Mini-reviews to help you choose
I have to admit I was really excited for the first quarter of 2013, especially late January through Valentine’s Day. The movie calendar showed that in a four-week span ‘solo’ movies from the three greatest action stars of the 80’s & 90’s would be released. Arnold Schwarzenegger, Bruce Willis, and Sylvester Stallone would once more take up arms and blow shit up.
I had hoped that after the moderate success of the two Expendables films that these flicks would be an easy sell for a movie audience that had grown weary of seeing Jason Statham, Vin Diesel, and The Rock in pedestrian action vehicles that would be crushed beneath the boot heels of John Rambo, The Terminator, and John McClane in their primes. Box office receipts would seem to indicate I was wrong. Arnie & Sly’s flicks landed with a thud while Bruno’s movie was critically ravaged.
I won’t give up on The Holy Trinity though. And I hope that Hollywood, despite the lackluster response by the fickle movie going public, won’t either.
The Last Stand (C+)
The Governator returns in his first feature role since the third Terminator film in 2003. Of course, he has been busy since then while still occassionally finding time to make a few cameo or smaller appearances in a handful of films. Here he plays Ray Owens, the sherrif of a small Arizona town on the Mexican border. Retired from the LAPD, he had hoped to live out a quiet life, protecting the citizenry of his adopted home. Unfortunately, that small town lies directly in the path of a cartel kingpin who is fleeing California and the FBI at 200 MPH in a desperate but well-planned bid for freedom. Arnie, never the most gifted of actors, seems especially stiff after his hiatus and his classic one-liners feel even more forced then usual. The plot is predictable and some of the acting from the supporting players is downright bad. It’s all harmless fun but it can wait for home video and at this point you may have to.
Bullet to the Head (B-)
Journeyman director Walter Hill (The Warriors, The Long Riders, Southern Comfort) and Sylvester Stallone serve up a curious adaptation of a French graphic novel. Stallone plays Jimmy ‘Bobo’ Bonomo, a gun for hire. He partners with, Taylor Kwon, a DC cop played by Sung Kang of the Fast and the Furious franchise. The criminal and the lawman discover a common enemy in the man responsible for the deaths of their previous partners and decide to work together to take down the criminal overlord. The flick feels a lot like another Hill buddy film, 48 Hrs but is missing a strong comedic presence like Eddie Murphy. There’s plenty of casual nudity and lots of blood so if that’s your thing, you should be very pleased. Bonus points for excellent work by Jason Momoa (Conan, Game of Thrones) as a special forces mercenary. He has more personality and charm on display than either of the two leads.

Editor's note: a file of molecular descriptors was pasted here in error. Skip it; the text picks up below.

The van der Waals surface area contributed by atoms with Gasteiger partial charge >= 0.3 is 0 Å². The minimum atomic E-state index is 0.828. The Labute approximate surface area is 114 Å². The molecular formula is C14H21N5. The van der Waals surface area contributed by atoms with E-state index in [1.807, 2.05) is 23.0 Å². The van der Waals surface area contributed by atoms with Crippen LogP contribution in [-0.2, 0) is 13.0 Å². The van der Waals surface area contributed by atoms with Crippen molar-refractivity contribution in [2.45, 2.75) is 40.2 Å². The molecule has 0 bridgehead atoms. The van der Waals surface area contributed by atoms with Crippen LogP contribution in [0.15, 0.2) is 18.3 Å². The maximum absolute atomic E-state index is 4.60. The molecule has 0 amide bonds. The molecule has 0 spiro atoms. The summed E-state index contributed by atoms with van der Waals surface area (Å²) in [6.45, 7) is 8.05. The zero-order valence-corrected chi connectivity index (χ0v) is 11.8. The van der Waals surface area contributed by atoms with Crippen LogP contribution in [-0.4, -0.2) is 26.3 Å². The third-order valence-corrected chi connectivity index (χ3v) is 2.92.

NYPD Lt. John McClane returns in this fifth outing of wrong place, wrong time physics defying superhuman mayhem. The action has shifted to Mother Russia where the bald man makes haste upon discovering his estranged son, Jack (played by Jai Courtney in a nice bit of casting,) has been imprisoned and is awaiting trial for murder. Stuff goes down, McClane sticks his nose where it doesn’t belong, generic criminals conceal their true motives, people get shot and many, many things explode. The films, never firmly grounded in reality, have abandoned any illusions towards the same. In the last flick, he killed a helicopter with a car. The first major action sequence of this one features one of the most ludicrous car chases I’ve ever seen. But hey, it’s a Die Hard movie. One knows what to expect by now. It is neither the least or the greatest of the franchise which, according to Mr. Willis, will continue into a sixth and reportedly final entry in the venerable series.